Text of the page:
Survival Guide: Colleagues and Laughter (#25)

Kim Crumbley, the other half of the popular Counselor Accents podcast, shares how trial and error, plus lots of laughter with colleagues, is a remedy for survival.

Inspiring School Counselors
Inspiring School Counselors
Survival Guide: Colleagues and Laughter (#25)

This Week's Storyteller: Kim Crumbley

Photo of Kim CrumbleyKim Crumbley is a school counselor at Parkside School in Alabama where she serves K- 8 students. Kim loves collaborating with other counselors and travelling, and can’t wait to hit the road again. Kim and fellow counselor Laura Rankhorn co-host the counselor podcast Counselor Accents.


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Matt Fleck:
Hi everyone – welcome back to Encouraging Words for School Counselors – the shortest podcast around, full of inspirational stories to help make your work as a school counselor a little bit brighter.

I have sometimes compared working as a counselor in a school to what I imagine it’s like in a war zone, especially on those chaotic days when it seems crises are exploding all around you and it feels everyone – from students to colleagues to parents – are coming at you. You know those days. The comparison is most apt in the way that we create bonds with our colleagues during these moments of stress and bedlam. Those bonds of support — tested by fire — are unique and special. 

Kim Crumbley from Alabama has formed this type of supportive kinship with her school principal. They both started working at the same K-12 school in the same year. 

Kim Crumbley:
When I met him, it was in the summer and I drove up here and he was on the lawn mower. The one and only time he mowed the school’s yard, he ran over some kind of internet connection and shut the whole town down. So I went out there, out through the field to meet him and he’s mowing the yard. And I said, “Hey, I’m Kim Crumley, I’m your new school counselor. And I don’t know what I’m doing.” And he said, “I’m Richard Orr, your principal. And I don’t know what I’m doing.” And we went on to prove that we did not know what we were doing, especially that first year.

When Kim started, she had over a thousand students on her caseload and didn’t always know how to handle the variety of situations that confronted her.

So the first year, right, one of the first things that happened, it was an older teacher. She’s retired now and we could hear her squawking. So I go out in the hallway and she’s in the bathroom, pulling out four little boys and they were playing with their little boys. I don’t know what to call it. They were in the Netherlands, if you will. And so, there’s four of them. And he said, you take two and I take two and we’re going to handle this situation. Well, I took my two. I get down my Elvis puppet. We began to talk about inappropriate and appropriate within one minute, I’m just getting the puppet going. And he comes in, he had paddled his students, came right in, saw what I was doing. He said, this is not what I meant by taking care of it. And he turned [garbled]. And we laugh about that every time I was like, that is literally my job. The other is your job.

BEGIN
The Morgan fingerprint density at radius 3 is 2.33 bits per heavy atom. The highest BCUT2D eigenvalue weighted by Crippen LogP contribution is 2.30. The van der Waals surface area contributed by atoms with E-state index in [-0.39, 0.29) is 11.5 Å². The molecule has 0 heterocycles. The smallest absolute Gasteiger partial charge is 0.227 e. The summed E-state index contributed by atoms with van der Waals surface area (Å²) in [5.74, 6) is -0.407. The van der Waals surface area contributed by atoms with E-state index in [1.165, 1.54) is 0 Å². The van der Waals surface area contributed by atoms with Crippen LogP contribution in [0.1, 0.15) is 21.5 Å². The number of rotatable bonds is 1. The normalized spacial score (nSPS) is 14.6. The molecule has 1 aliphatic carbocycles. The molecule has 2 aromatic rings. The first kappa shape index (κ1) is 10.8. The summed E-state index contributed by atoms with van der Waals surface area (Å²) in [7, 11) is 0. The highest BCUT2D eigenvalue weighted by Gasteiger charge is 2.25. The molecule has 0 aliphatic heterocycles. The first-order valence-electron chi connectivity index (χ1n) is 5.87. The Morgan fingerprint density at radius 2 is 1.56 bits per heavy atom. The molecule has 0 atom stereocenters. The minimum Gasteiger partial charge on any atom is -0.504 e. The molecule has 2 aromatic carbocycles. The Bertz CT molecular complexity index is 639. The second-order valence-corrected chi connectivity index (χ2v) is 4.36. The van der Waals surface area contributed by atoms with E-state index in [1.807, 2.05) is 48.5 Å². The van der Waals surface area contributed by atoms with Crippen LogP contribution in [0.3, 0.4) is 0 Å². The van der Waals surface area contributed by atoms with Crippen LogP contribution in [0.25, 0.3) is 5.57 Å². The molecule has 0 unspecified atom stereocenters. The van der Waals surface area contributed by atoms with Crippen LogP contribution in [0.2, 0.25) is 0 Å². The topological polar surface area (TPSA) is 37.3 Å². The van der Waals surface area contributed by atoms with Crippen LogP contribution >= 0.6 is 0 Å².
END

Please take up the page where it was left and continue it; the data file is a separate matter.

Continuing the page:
Hmm… It’s difficult to transition from that, but… Over the years, Kim and her principal have encountered many more challenging situations which have only strengthened their bonds of friendship and support. Kim has also formed strong friendships with other counselors, such as Laura Rankhorn – a counselor at another school who is not only a friend and colleague but also Kim’s co-host for the Counselor Accents podcast. It is these shared experiences and bonds of friendship with other colleagues that Kim says make all the difference. 

Just thinking about how we’ve laughed together. We’ve cried together. We’ve lost students, we’ve lost parents, we’ve lost teachers. So, you know, there’s been a lot of laughter and a lot of tears that we have shared. And, you know, and Laura knows this, you know, we’ve had suicide, we’ve had cancer, we’ve had murder. Uh, we’ve had just about all of it, but through it all, I think the sense of humor that, that our climate and culture lends itself to, we believe in laughter here, we let kids laugh. We laugh loudly. We teach that as a coping skill. And Laura knows I’m attracted to people who have the sense of humor because I love, uh, that was the first thing, you know, that with Laura, we became fast friends because I realized that she copes the same way I do. And a lot of times with laughter.

If you want to hear more laughter from Kim and Laura, check out their podcast called Counselor Accents. It’s informative AND a lot of fun…and available on all of the major podcast providers. 

Here’s our challenge to you — if laughter and stories about the “Netherlands” help you cope — we invite YOU to take just 10 minutes to grab a colleague and record a short conversation between the two of you, perhaps asking each other something like, “What is one of your most memorable experiences as a school counselor?” It doesn’t have to be long and certainly doesn’t have to be perfect. Just use Zoom, or your phone to record the conversation or use our online Sound Booth at And if you use Zoom or your phone, you can email me the recording at

By the way, you can also hear past stories from school counselors from around the country at that same website

That’s all from us. Thanks for listening. Have a great week.